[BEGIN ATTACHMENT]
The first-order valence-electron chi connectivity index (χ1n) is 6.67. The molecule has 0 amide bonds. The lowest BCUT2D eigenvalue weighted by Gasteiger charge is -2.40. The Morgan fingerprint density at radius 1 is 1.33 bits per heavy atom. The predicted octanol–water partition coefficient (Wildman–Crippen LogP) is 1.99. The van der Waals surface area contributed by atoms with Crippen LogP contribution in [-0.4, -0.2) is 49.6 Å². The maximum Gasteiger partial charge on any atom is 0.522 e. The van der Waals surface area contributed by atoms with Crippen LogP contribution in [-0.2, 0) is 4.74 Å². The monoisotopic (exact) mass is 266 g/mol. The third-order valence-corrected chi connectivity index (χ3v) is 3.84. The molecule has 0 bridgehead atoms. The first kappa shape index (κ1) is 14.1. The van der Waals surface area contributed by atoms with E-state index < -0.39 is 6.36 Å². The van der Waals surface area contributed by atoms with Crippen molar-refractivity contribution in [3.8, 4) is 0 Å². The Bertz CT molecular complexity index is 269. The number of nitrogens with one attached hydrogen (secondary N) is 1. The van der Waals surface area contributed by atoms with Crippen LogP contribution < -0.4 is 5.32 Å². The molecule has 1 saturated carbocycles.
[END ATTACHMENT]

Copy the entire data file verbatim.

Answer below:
The first-order valence-electron chi connectivity index (χ1n) is 6.67. The molecule has 0 amide bonds. The lowest BCUT2D eigenvalue weighted by Gasteiger charge is -2.40. The Morgan fingerprint density at radius 1 is 1.33 bits per heavy atom. The predicted octanol–water partition coefficient (Wildman–Crippen LogP) is 1.99. The van der Waals surface area contributed by atoms with Crippen LogP contribution in [-0.4, -0.2) is 49.6 Å². The maximum Gasteiger partial charge on any atom is 0.522 e. The van der Waals surface area contributed by atoms with Crippen LogP contribution in [-0.2, 0) is 4.74 Å². The monoisotopic (exact) mass is 266 g/mol. The third-order valence-corrected chi connectivity index (χ3v) is 3.84. The molecule has 0 bridgehead atoms. The first kappa shape index (κ1) is 14.1. The van der Waals surface area contributed by atoms with E-state index < -0.39 is 6.36 Å². The van der Waals surface area contributed by atoms with Crippen molar-refractivity contribution in [3.8, 4) is 0 Å². The Bertz CT molecular complexity index is 269. The number of nitrogens with one attached hydrogen (secondary N) is 1. The van der Waals surface area contributed by atoms with Crippen LogP contribution < -0.4 is 5.32 Å². The molecule has 1 saturated carbocycles.